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 Post subject: portage padding
PostPosted: May 6th, 2015, 8:09 am 
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Is there any DIY way/advice to make your own padding, shape etc and material?
Need to carry a 2 person canoe myself...


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 Post subject: Re: portage padding
PostPosted: May 6th, 2015, 10:22 am 
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Yes---get some closed cell foam and glue it to the yoke.

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 Post subject: Re: portage padding
PostPosted: May 6th, 2015, 10:39 am 
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wotrock wrote:
Yes---get some closed cell foam and glue it to the yoke.


DO you think 1 person can lift a 2person prospector expedition canoe?
I tried it once, could lift it, but the pain on the shoulders was immense after a few minutes. 62-74lbs I think for a fibreglass.


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 Post subject: Re: portage padding
PostPosted: May 6th, 2015, 11:05 am 
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That's really a personal question regarding ability to lift a canoe. All that matters is if you are comfortable doing so. If it is going to cause you pain and possible injury either:

Find portage free routes...plenty available.

Drag the beast

Look into selling it and buying something lighter...Killareny Bay Outfitters usually had great stock of used very light Souris canoes.

I just wouldn't be lifting it if it's going to injure you or make you detest paddling...find something that works for you.

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 Post subject: Re: portage padding
PostPosted: May 6th, 2015, 11:06 am 
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What kind of yoke do you have?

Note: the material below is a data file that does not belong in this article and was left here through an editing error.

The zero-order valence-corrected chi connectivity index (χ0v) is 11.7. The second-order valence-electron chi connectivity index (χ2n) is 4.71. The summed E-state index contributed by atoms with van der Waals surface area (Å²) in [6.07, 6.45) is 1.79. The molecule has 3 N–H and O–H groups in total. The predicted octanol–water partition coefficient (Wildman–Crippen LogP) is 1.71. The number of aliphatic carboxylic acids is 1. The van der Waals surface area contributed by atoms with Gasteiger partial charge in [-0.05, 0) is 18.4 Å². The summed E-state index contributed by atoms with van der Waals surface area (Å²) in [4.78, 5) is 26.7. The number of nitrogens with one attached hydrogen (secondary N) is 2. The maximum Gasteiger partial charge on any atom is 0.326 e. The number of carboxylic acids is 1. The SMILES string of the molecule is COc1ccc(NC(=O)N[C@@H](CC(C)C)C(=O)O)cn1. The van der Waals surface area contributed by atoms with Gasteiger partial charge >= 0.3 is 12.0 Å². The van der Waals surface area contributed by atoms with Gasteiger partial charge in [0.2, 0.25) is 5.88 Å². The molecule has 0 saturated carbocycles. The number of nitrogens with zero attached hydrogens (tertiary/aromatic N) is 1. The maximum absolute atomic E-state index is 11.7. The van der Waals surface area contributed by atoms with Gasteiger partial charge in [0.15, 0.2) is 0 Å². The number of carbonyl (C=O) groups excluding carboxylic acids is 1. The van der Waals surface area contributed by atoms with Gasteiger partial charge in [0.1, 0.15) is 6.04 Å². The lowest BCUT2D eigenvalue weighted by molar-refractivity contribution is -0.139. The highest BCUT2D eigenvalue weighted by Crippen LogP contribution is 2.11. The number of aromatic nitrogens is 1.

Is it a sculpted yoke or a straight bar?

I would say that most people prefer to have a single person portage the canoe. You will also find a lot of dedicated canoeists who insist on single carrying portages so they are carrying pack(s) plus canoe on a single trip.

While the weight range you gave isn't particularly light by current carbon fibre standards, it is still pretty typical for a lot of canoes out there and lighter than some.

Some things that can help are:

1) A proper sculpted yoke if you don't have one yet, this will make a huge difference
2) A yoke pad can help absorb the bouncing. This is a pretty typical one: http://www.mec.ca/product/5037-080/leve ... yoke%2Bpad
3) I find that it really helps to tie the bow and stern painter lines together and then use the rope to control the angle/balance of the canoe. This lets me keep my arms down rather than holding them up to control the canoe.
4) Some folks like to use a tump line fastened to the yolk to help carry the load.

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 Post subject: Re: portage padding
PostPosted: May 6th, 2015, 11:09 am 
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But to answer your question whether it can be done. Sure, I can do it. But I'm 50lbs-100lbs heavier then your average canoeist, am 32 years old, and have background in lifting heavy weight in the gym. That said I only take my Old Town Discovery Beast on portage free routes ;)

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 Post subject: Re: portage padding
PostPosted: May 6th, 2015, 11:30 am 
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Location: Rattlesnake Pond ME
Bourquin yoke pads
Hubby is 70 and can portage our OT Penobscot still
The key is a yoke that fits you or a flat yoke that can be padded


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 Post subject: Re: portage padding
PostPosted: May 6th, 2015, 12:59 pm 
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Location: Manitoba
Solo carrying a 2 person (tandem) canoe is one of the greatest things about canoes, which is way for a longtime people have been solo carrying canoes. Many paddlers prefer to carry the canoe over a pack.

Your stated weight is very typical for most fibreglass or royalex canoes.

The key things to address are:
1 a good centre yoke, one that fits you and is comfortable. I use Teal Yokes and have recently stated using the padded yoke pads Splake linked to.
2 balance, the canoe needs to be balanced on your shoulders
3 a little practice goes a long way, every spring I take my canoe on short walks to the neighbours